[0004] A standard method of controlling the output power of a power amplifier is to use a voltage regulator to regulate the battery or power supply voltage. Typical approaches to controlling the output power of a power amplifier use an “open loop” or a “closed loop” control technique. Closed loop techniques use an RF sensor, such as a directional coupler, to detect the power amplifier output power. The detected output power is used in a feedback loop to regulate the output power. “Open loop” techniques control the output power by regulating either the power supply voltage or power supply current used by the power amplifier. Open loop techniques are popular since open loop techniques do not have the loss and complexity associated with RF sensor elements.

[0005] Open loop techniques have several problems. For example, because output sensing is not used, components using open loop techniques suffer from inaccuracies and part-to-part variations. It would be desirable to use an open loop technique which achieves low thermal and minimal part-to-part variation.

[0006]FIGS. 1 and 2 show two prior art examples of open loop techniques for regulating the output power of a power amplifier. FIG. 1 is a schematic diagram showing an open loop voltage regulation technique. FIG. 1 shows a power amplifier 100 and a voltage regulator 102. The voltage regulator 102 is comprised of switching device M1, op-amp 104, and a feedback loop. The voltage regulator 102 provides a regulated voltage to the power amplifier 100, based on the voltage sensed and a desired power level indicated by an automatic power control signal VAPC. FIG. 2 is a schematic diagram showing an open loop current regulation technique. Like FIG. 1, FIG. 2 shows a power amplifier 100 and a voltage regulator 102. The voltage regulator 102 is comprised of switching device M1, op-amp 104, a current sense resistor R1, and a feedback loop. The voltage regulator 102 provides a regulated current to the power amplifier 100 based on the current sensed through resistor R1 and a desired power level indicated by power control signal VAPC.

[0007] In general, voltage regulation is preferred in an open loop design since voltage regulation does not suffer from the loss associated with a current sensing element, such as resistor R1 in FIG. 2. However, in many power amplifier designs, and especially in CMOS designs, voltage regulation can result in large thermal and part-to-part variations. These problems are caused in part by thermal voltage (VT) variations in transistors, which result in large power variations at low power, when the regulated voltage is close to the thermal voltage (VT) limit.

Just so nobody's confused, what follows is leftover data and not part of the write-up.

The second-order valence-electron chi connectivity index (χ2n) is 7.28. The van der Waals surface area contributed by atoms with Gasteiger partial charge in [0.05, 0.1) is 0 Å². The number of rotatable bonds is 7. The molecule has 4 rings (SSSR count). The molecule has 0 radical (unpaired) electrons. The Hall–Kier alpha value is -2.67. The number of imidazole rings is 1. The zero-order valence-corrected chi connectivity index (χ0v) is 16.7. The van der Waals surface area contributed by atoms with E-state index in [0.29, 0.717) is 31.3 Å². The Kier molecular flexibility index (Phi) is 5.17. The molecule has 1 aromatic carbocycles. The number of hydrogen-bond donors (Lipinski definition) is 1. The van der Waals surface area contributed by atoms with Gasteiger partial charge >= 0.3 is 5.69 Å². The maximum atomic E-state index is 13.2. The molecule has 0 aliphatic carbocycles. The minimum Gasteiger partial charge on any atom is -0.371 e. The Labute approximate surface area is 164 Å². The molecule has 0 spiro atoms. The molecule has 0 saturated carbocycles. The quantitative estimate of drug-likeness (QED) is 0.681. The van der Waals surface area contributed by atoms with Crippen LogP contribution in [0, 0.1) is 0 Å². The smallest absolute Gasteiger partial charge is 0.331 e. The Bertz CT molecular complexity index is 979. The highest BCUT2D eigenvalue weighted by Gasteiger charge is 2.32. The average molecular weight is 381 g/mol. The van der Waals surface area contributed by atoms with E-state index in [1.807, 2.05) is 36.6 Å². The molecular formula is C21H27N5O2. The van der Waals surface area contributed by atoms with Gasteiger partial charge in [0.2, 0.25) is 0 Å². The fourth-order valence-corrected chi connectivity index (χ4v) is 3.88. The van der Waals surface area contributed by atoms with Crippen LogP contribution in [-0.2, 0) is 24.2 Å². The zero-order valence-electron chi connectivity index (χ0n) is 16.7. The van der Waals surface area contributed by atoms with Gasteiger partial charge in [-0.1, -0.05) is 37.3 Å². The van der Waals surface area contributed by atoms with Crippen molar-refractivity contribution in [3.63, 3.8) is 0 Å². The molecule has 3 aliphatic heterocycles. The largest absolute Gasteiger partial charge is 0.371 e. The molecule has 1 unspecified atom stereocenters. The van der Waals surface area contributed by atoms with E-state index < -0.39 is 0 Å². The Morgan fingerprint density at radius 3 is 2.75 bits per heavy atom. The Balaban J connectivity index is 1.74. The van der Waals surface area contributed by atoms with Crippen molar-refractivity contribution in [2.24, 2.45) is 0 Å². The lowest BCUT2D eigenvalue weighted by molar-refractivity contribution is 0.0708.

SUMMARY OF THE INVENTION

[0008] A circuit of the invention is provided for controlling the output power of a power amplifier comprising: a voltage sensor; a current sensor; and control circuitry coupled to the voltage sensor and the current sensor for controlling the output power of the power amplifier.

[0009] Another embodiment of the invention provides a power regulator for use with a power amplifier, the power regulator comprising: a voltage regulator; a current regulator; and control circuitry coupled to the voltage regulator and to the current regulator for regulating the output power of the power amplifier using the voltage regulator and the current regulator.

[0010] Another embodiment of the invention provides an integrated circuit comprising: a power amplifier; a voltage sensor; a current sensor; and control circuitry coupled to the voltage sensor and the current sensor for controlling the output power of the power amplifier using information from the voltage and current sensors.

[0011] Another embodiment of the invention provides a method of controlling the output power of a power amplifier comprising: providing a voltage regulator; providing a current regulator; and controlling the output power of a power amplifier using the voltage regulator at high power levels and using the current regulator at low power levels.

[0012] Another embodiment of the invention provides a method of controlling the output power of a power amplifier comprising: sensing current provided to the power amplifier; sensing voltage provided to the power amplifier; selectively using the sensed current and sensed voltage to control the output power of the power amplifier.

[0013] Other objects, features, and advantages of the present invention will be apparent from the accompanying drawings and from the detailed description that follows below.

BRIEF DESCRIPTION OF THE DRAWINGS

[0014] The present invention is illustrated by way of example and not limitation in the figures of the accompanying drawings, in which like references indicate similar elements and in which:

[0015]FIG. 1 is a schematic diagram showing an open loop voltage regulation technique.

[0016]FIG. 2 is a schematic diagram showing an open loop current regulation technique.